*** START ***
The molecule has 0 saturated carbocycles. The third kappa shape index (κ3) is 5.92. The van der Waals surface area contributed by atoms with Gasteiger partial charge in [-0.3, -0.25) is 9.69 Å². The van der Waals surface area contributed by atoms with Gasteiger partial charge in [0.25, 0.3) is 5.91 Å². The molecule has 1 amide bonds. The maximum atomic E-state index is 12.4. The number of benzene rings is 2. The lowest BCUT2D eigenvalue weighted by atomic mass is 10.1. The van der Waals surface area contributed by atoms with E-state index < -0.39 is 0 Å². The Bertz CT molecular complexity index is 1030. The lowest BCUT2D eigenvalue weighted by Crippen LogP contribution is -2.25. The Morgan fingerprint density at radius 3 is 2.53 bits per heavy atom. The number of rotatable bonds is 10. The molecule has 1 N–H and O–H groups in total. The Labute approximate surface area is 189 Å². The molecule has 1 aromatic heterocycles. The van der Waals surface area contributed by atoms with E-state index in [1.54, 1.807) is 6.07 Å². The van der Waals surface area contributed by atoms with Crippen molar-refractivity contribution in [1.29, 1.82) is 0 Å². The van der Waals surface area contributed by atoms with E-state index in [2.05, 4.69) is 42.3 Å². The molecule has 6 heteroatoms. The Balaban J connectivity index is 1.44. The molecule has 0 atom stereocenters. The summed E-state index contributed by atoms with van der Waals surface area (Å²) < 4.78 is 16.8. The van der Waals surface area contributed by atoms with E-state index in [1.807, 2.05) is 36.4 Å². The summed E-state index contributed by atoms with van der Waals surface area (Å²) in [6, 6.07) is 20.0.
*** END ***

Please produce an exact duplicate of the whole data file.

The molecule has 0 saturated carbocycles. The third kappa shape index (κ3) is 5.92. The van der Waals surface area contributed by atoms with Gasteiger partial charge in [-0.3, -0.25) is 9.69 Å². The van der Waals surface area contributed by atoms with Gasteiger partial charge in [0.25, 0.3) is 5.91 Å². The molecule has 1 amide bonds. The maximum atomic E-state index is 12.4. The number of benzene rings is 2. The lowest BCUT2D eigenvalue weighted by atomic mass is 10.1. The van der Waals surface area contributed by atoms with E-state index < -0.39 is 0 Å². The Bertz CT molecular complexity index is 1030. The lowest BCUT2D eigenvalue weighted by Crippen LogP contribution is -2.25. The Morgan fingerprint density at radius 3 is 2.53 bits per heavy atom. The number of rotatable bonds is 10. The molecule has 1 N–H and O–H groups in total. The Labute approximate surface area is 189 Å². The molecule has 1 aromatic heterocycles. The van der Waals surface area contributed by atoms with E-state index in [1.54, 1.807) is 6.07 Å². The van der Waals surface area contributed by atoms with Crippen molar-refractivity contribution in [1.29, 1.82) is 0 Å². The van der Waals surface area contributed by atoms with E-state index in [2.05, 4.69) is 42.3 Å². The molecule has 6 heteroatoms. The Balaban J connectivity index is 1.44. The molecule has 0 atom stereocenters. The summed E-state index contributed by atoms with van der Waals surface area (Å²) < 4.78 is 16.8. The van der Waals surface area contributed by atoms with E-state index in [1.807, 2.05) is 36.4 Å². The summed E-state index contributed by atoms with van der Waals surface area (Å²) in [6, 6.07) is 20.0.